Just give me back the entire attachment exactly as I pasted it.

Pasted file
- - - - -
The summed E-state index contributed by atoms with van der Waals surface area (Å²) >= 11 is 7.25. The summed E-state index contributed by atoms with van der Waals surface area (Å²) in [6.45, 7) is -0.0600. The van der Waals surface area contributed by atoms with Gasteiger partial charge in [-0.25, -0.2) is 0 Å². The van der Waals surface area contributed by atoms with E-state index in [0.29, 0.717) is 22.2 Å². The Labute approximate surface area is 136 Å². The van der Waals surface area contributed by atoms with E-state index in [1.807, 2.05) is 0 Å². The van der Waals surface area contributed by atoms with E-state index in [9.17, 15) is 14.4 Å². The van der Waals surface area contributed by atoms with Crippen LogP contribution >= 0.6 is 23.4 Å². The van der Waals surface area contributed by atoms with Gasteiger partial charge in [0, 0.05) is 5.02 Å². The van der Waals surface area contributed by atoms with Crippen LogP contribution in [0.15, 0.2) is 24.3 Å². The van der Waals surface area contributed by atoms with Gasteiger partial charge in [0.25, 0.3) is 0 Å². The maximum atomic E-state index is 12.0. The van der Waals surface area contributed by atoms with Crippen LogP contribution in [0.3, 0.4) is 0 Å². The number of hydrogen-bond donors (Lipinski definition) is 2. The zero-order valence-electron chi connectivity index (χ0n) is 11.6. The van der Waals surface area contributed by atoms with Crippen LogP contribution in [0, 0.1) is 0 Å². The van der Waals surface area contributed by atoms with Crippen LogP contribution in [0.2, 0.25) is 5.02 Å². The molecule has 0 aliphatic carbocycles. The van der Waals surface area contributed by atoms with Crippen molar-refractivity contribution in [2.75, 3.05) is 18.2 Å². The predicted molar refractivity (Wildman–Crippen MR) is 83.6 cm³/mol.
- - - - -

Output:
The summed E-state index contributed by atoms with van der Waals surface area (Å²) >= 11 is 7.25. The summed E-state index contributed by atoms with van der Waals surface area (Å²) in [6.45, 7) is -0.0600. The van der Waals surface area contributed by atoms with Gasteiger partial charge in [-0.25, -0.2) is 0 Å². The van der Waals surface area contributed by atoms with E-state index in [0.29, 0.717) is 22.2 Å². The Labute approximate surface area is 136 Å². The van der Waals surface area contributed by atoms with E-state index in [1.807, 2.05) is 0 Å². The van der Waals surface area contributed by atoms with E-state index in [9.17, 15) is 14.4 Å². The van der Waals surface area contributed by atoms with Crippen LogP contribution >= 0.6 is 23.4 Å². The van der Waals surface area contributed by atoms with Gasteiger partial charge in [0, 0.05) is 5.02 Å². The van der Waals surface area contributed by atoms with Crippen LogP contribution in [0.15, 0.2) is 24.3 Å². The van der Waals surface area contributed by atoms with Gasteiger partial charge in [0.25, 0.3) is 0 Å². The maximum atomic E-state index is 12.0. The van der Waals surface area contributed by atoms with Crippen LogP contribution in [0.3, 0.4) is 0 Å². The number of hydrogen-bond donors (Lipinski definition) is 2. The zero-order valence-electron chi connectivity index (χ0n) is 11.6. The van der Waals surface area contributed by atoms with Crippen LogP contribution in [0, 0.1) is 0 Å². The van der Waals surface area contributed by atoms with Crippen LogP contribution in [0.2, 0.25) is 5.02 Å². The molecule has 0 aliphatic carbocycles. The van der Waals surface area contributed by atoms with Crippen molar-refractivity contribution in [2.75, 3.05) is 18.2 Å². The predicted molar refractivity (Wildman–Crippen MR) is 83.6 cm³/mol.